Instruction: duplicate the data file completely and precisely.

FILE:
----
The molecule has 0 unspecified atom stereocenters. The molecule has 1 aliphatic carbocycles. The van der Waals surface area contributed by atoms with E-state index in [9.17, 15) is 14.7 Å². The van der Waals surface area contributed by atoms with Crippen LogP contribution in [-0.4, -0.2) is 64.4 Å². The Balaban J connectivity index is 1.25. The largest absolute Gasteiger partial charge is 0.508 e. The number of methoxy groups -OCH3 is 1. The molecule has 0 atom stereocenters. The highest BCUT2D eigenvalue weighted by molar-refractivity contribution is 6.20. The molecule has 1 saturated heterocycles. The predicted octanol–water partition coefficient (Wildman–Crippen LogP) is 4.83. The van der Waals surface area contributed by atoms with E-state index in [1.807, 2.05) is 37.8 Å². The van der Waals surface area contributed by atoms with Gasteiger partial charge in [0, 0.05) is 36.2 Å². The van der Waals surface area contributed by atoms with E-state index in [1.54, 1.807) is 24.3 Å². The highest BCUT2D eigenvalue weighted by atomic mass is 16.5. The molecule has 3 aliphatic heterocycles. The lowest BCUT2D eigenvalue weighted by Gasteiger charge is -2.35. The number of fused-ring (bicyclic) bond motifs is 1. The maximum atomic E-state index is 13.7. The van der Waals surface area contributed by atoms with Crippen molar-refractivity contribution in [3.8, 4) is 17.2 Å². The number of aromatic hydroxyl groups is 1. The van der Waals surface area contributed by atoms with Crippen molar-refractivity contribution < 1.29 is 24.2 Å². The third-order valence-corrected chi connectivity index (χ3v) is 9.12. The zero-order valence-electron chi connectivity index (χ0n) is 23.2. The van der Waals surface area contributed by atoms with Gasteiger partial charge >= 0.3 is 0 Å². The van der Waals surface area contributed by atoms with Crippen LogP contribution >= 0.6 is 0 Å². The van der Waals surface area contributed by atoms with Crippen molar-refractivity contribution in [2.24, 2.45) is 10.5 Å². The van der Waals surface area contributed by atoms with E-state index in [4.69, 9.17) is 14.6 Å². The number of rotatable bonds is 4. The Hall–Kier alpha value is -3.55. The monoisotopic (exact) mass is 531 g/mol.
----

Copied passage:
The molecule has 0 unspecified atom stereocenters. The molecule has 1 aliphatic carbocycles. The van der Waals surface area contributed by atoms with E-state index in [9.17, 15) is 14.7 Å². The van der Waals surface area contributed by atoms with Crippen LogP contribution in [-0.4, -0.2) is 64.4 Å². The Balaban J connectivity index is 1.25. The largest absolute Gasteiger partial charge is 0.508 e. The number of methoxy groups -OCH3 is 1. The molecule has 0 atom stereocenters. The highest BCUT2D eigenvalue weighted by molar-refractivity contribution is 6.20. The molecule has 1 saturated heterocycles. The predicted octanol–water partition coefficient (Wildman–Crippen LogP) is 4.83. The van der Waals surface area contributed by atoms with E-state index in [1.807, 2.05) is 37.8 Å². The van der Waals surface area contributed by atoms with Gasteiger partial charge in [0, 0.05) is 36.2 Å². The van der Waals surface area contributed by atoms with E-state index in [1.54, 1.807) is 24.3 Å². The highest BCUT2D eigenvalue weighted by atomic mass is 16.5. The molecule has 3 aliphatic heterocycles. The lowest BCUT2D eigenvalue weighted by Gasteiger charge is -2.35. The number of fused-ring (bicyclic) bond motifs is 1. The maximum atomic E-state index is 13.7. The van der Waals surface area contributed by atoms with Crippen molar-refractivity contribution in [3.8, 4) is 17.2 Å². The number of aromatic hydroxyl groups is 1. The van der Waals surface area contributed by atoms with Crippen molar-refractivity contribution < 1.29 is 24.2 Å². The third-order valence-corrected chi connectivity index (χ3v) is 9.12. The zero-order valence-electron chi connectivity index (χ0n) is 23.2. The van der Waals surface area contributed by atoms with Gasteiger partial charge >= 0.3 is 0 Å². The van der Waals surface area contributed by atoms with Crippen LogP contribution >= 0.6 is 0 Å². The van der Waals surface area contributed by atoms with Crippen molar-refractivity contribution in [2.24, 2.45) is 10.5 Å². The van der Waals surface area contributed by atoms with E-state index in [4.69, 9.17) is 14.6 Å². The number of rotatable bonds is 4. The Hall–Kier alpha value is -3.55. The monoisotopic (exact) mass is 531 g/mol.